|Review by Caitlyn Thompson|
Infinitely Polar Bear is an outstandingly difficult and touching story presented with humor and sharp poignancy by Maya Forbes. Her directorial debut is an autobiographical story of her experience as a young girl growing up with her sister under the care of their manic-depressive father. In the 1960’s when “everyone was having breakdowns” little was done to adequately treat the disorder thus leaving coping and maintenance up to the individuals.
Mark Ruffalo is Cameron Stuart, the bi-polar star of Infinitely Polar Bear. He’s exquisitely charming as well as heartbreakingly oppositional, and given the responsibility of raising his two daughters solo as his wife, Maggie (Zoe Saldana) completes her MBA in New York – the rest of the family lives in Boston.
Really though, the story illustrates how the girls raise their mentally ill father, rather than the reverse.
But truly, it’s a tandem effort of patience and understanding.
He delivers confusion, happiness, and anger with fluid perfection that I’ve never seen him do before. His performance is poignant, subtle, beautiful, and witty; the way he flicks his lighter open, speaks through the ever-burning cigarette resting on his lip, the inflected tones of excitement and childlike buoyancy, or the angry tone, all of which he expresses effortlessly with each changing moment. I think his performance was near flawless and while he delivers so many funny moments, the delivery doesn’t diminish the sadness each character feels.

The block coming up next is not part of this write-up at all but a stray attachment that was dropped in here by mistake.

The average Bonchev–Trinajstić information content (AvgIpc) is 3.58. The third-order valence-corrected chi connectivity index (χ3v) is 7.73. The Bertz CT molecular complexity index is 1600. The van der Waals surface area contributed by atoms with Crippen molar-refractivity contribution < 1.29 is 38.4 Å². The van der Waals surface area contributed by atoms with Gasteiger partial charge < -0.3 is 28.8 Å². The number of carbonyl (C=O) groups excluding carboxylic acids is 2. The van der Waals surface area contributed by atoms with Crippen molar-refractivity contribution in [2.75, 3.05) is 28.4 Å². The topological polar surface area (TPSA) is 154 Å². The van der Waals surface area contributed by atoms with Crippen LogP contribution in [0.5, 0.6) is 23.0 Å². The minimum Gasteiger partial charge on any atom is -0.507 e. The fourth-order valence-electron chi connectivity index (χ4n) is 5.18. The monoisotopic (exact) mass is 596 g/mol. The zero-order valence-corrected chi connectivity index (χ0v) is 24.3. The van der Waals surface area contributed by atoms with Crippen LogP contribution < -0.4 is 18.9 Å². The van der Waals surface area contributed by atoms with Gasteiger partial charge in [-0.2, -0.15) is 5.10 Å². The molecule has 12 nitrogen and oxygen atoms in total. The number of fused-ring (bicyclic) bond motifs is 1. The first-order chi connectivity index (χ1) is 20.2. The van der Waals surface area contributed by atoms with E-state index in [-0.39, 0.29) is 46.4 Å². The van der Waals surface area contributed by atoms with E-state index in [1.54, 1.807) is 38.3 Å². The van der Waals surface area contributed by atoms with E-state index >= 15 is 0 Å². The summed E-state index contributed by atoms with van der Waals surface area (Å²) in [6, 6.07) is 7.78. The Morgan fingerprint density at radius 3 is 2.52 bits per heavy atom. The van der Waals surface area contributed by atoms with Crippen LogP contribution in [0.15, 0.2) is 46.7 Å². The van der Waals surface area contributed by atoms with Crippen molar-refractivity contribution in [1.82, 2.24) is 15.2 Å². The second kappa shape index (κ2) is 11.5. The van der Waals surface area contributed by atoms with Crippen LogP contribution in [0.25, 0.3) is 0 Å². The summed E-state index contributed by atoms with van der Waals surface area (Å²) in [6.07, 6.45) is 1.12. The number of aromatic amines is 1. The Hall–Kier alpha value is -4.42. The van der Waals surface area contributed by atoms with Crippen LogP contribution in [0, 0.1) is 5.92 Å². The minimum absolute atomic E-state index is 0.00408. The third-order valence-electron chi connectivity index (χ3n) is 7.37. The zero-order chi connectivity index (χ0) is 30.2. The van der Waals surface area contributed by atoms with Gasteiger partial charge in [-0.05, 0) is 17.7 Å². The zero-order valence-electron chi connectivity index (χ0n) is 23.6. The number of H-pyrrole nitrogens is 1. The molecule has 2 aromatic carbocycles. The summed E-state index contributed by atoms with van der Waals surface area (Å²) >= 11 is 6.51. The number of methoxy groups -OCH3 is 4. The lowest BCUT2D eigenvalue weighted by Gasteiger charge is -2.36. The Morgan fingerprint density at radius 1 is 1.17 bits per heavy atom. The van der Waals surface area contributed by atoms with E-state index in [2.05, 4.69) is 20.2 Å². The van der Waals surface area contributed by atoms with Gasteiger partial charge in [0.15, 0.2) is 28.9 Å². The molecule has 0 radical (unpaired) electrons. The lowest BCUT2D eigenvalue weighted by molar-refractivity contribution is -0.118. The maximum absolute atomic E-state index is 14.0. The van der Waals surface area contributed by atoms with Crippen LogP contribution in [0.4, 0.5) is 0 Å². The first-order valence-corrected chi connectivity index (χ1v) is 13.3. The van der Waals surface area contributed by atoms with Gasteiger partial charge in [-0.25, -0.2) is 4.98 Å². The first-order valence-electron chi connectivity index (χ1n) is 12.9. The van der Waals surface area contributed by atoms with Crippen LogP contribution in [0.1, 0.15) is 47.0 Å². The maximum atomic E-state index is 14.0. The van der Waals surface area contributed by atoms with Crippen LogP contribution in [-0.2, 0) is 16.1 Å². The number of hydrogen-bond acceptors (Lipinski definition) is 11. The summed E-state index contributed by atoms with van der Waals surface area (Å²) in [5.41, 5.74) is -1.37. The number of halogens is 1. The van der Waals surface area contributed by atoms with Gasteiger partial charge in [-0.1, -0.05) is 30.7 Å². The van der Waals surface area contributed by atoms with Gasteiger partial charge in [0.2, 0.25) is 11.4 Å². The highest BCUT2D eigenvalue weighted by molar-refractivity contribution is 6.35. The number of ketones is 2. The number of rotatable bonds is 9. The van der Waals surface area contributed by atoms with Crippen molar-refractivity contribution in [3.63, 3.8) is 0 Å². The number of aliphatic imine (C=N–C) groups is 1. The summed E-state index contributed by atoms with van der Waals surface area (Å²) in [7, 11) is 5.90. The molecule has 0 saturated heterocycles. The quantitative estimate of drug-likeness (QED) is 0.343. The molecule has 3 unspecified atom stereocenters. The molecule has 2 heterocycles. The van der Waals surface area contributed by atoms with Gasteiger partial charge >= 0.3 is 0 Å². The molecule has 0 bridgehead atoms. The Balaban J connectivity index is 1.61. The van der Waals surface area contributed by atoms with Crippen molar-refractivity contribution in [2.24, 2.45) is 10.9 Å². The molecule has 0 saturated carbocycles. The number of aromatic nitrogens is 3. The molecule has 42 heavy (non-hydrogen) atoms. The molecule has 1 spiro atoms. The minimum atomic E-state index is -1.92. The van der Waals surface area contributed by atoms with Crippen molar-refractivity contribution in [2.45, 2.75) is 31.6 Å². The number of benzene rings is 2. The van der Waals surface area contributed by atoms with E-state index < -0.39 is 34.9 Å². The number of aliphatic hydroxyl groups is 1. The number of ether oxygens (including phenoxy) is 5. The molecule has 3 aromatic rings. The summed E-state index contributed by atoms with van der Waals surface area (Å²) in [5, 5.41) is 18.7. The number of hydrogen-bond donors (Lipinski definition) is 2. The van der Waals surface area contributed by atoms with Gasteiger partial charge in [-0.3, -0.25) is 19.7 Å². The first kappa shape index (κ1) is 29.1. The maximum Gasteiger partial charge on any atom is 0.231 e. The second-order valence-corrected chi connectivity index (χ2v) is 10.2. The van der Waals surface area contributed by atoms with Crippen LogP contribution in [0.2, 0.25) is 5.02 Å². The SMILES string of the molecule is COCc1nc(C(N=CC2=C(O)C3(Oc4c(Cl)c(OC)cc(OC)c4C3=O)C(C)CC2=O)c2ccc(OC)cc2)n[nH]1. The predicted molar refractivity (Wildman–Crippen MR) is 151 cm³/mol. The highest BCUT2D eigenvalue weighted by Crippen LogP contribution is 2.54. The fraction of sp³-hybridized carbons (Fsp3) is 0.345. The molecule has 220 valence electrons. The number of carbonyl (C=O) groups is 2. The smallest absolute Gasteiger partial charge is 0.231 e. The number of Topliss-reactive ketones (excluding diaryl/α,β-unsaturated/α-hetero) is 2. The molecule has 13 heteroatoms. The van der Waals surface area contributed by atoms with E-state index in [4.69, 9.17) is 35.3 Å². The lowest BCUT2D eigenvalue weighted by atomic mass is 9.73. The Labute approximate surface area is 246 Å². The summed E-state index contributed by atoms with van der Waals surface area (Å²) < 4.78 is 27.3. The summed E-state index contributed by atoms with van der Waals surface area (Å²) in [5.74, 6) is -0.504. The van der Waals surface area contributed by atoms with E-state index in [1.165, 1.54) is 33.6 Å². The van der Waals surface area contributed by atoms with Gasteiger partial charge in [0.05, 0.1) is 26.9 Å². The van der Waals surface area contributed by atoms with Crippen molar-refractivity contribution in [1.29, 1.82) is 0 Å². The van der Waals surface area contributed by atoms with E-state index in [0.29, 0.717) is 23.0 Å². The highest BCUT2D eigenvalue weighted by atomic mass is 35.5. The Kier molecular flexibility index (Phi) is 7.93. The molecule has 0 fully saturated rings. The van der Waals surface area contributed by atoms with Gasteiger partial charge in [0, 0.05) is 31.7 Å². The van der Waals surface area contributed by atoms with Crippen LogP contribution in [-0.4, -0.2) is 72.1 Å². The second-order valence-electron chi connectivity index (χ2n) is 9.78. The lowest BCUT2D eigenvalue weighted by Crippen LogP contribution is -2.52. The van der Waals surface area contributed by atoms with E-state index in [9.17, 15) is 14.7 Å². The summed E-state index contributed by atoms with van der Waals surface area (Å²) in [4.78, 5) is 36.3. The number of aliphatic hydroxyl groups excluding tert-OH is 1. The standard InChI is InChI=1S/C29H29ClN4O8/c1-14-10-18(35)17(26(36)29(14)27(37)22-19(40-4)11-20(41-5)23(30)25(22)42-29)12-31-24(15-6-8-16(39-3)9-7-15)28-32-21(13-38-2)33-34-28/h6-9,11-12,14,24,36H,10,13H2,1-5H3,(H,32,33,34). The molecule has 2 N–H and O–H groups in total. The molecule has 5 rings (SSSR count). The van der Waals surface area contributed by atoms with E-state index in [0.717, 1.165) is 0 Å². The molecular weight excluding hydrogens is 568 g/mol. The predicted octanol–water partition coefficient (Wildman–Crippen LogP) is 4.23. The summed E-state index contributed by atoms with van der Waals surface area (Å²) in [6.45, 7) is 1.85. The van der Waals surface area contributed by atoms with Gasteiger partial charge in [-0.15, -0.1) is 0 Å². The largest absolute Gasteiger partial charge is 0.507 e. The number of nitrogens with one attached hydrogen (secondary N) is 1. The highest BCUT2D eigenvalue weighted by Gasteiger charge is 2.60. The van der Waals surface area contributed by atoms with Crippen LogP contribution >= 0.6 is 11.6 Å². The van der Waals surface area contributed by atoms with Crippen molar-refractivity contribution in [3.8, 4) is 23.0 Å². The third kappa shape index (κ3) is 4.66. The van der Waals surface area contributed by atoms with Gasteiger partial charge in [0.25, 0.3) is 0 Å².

Forbes creates a unique whimsical sorrow and it’s a wonderful to experience.
The chemistry between Ruffalo and his co-stars, namely the daughters, Amelia (Imogene Wolodarsky) and Faith (Ashley Aufderheide), is genuine and fun. The dynamic is both hilarious and sympathetic. Wolodarsky and Aufderheide are incredible as sad, ecstatic, or angrily potty-mouthed youngsters. Witty and independent – they must be to survive and take care of themselves as well as their unstable father.
The characters’ emotions tend to mirror Cameron’s with wide grins or glaring furrowed brows. Yet while their lives are consistently oscillating between productive and downright unhealthy, they express unconditional love through frustration and awe.
The young actresses are so mature and I give them the highest of praise for their authenticity in this film.
The film feels simultaneously boundless and cozy as the camerawork varies from extreme long shots moving whimsically through fields and woods in soft natural sunlight, or claustrophobic inside the family’s small, cluttered apartment lit with a few little lamps. The place is a disaster or pristinely neat. Forbes does an excellent job using the environment to reflect the ever-changing moods of the characters.
Infinitely Polar Bear is a back and forth story of upset and excitement; learning to cope with a (at the time) misunderstood disability that can’t be helped save for medication which can be all too paralyzing in some respects.
The film introduces controversy here about taking medication that essentially snuffs out what makes the manic so wonderful, yet allows the depression to become all the more intense. The movie is a presentation of balance, perseverance.
Kudos Maya Forbes. Bring us another.